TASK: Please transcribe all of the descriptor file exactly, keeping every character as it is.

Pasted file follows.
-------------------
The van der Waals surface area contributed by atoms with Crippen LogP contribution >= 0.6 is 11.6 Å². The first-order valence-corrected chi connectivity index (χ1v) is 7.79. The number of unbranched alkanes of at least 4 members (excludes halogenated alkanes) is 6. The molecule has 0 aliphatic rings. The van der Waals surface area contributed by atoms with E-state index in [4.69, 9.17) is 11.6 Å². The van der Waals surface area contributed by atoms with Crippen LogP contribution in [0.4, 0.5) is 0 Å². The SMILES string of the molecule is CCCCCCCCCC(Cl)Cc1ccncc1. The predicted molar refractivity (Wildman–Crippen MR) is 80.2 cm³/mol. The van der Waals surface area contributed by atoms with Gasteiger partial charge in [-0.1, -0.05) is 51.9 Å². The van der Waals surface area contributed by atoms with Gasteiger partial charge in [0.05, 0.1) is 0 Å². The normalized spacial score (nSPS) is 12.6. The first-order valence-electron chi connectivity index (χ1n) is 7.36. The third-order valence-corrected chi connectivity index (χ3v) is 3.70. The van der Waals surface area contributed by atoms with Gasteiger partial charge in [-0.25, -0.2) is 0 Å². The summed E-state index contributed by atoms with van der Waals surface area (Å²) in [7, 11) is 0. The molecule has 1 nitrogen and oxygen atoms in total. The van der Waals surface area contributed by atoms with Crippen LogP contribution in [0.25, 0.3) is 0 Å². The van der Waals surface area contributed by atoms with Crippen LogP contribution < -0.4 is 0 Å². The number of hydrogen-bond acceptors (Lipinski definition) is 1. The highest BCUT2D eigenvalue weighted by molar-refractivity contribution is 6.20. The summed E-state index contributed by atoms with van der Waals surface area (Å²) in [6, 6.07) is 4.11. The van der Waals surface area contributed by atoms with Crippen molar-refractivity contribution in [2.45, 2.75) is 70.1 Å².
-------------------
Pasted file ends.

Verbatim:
The van der Waals surface area contributed by atoms with Crippen LogP contribution >= 0.6 is 11.6 Å². The first-order valence-corrected chi connectivity index (χ1v) is 7.79. The number of unbranched alkanes of at least 4 members (excludes halogenated alkanes) is 6. The molecule has 0 aliphatic rings. The van der Waals surface area contributed by atoms with E-state index in [4.69, 9.17) is 11.6 Å². The van der Waals surface area contributed by atoms with Crippen LogP contribution in [0.4, 0.5) is 0 Å². The SMILES string of the molecule is CCCCCCCCCC(Cl)Cc1ccncc1. The predicted molar refractivity (Wildman–Crippen MR) is 80.2 cm³/mol. The van der Waals surface area contributed by atoms with Gasteiger partial charge in [-0.1, -0.05) is 51.9 Å². The van der Waals surface area contributed by atoms with Gasteiger partial charge in [0.05, 0.1) is 0 Å². The normalized spacial score (nSPS) is 12.6. The first-order valence-electron chi connectivity index (χ1n) is 7.36. The third-order valence-corrected chi connectivity index (χ3v) is 3.70. The van der Waals surface area contributed by atoms with Gasteiger partial charge in [-0.25, -0.2) is 0 Å². The summed E-state index contributed by atoms with van der Waals surface area (Å²) in [7, 11) is 0. The molecule has 1 nitrogen and oxygen atoms in total. The van der Waals surface area contributed by atoms with Crippen LogP contribution in [0.25, 0.3) is 0 Å². The van der Waals surface area contributed by atoms with Crippen LogP contribution < -0.4 is 0 Å². The number of hydrogen-bond acceptors (Lipinski definition) is 1. The highest BCUT2D eigenvalue weighted by molar-refractivity contribution is 6.20. The summed E-state index contributed by atoms with van der Waals surface area (Å²) in [6, 6.07) is 4.11. The van der Waals surface area contributed by atoms with Crippen molar-refractivity contribution in [2.45, 2.75) is 70.1 Å².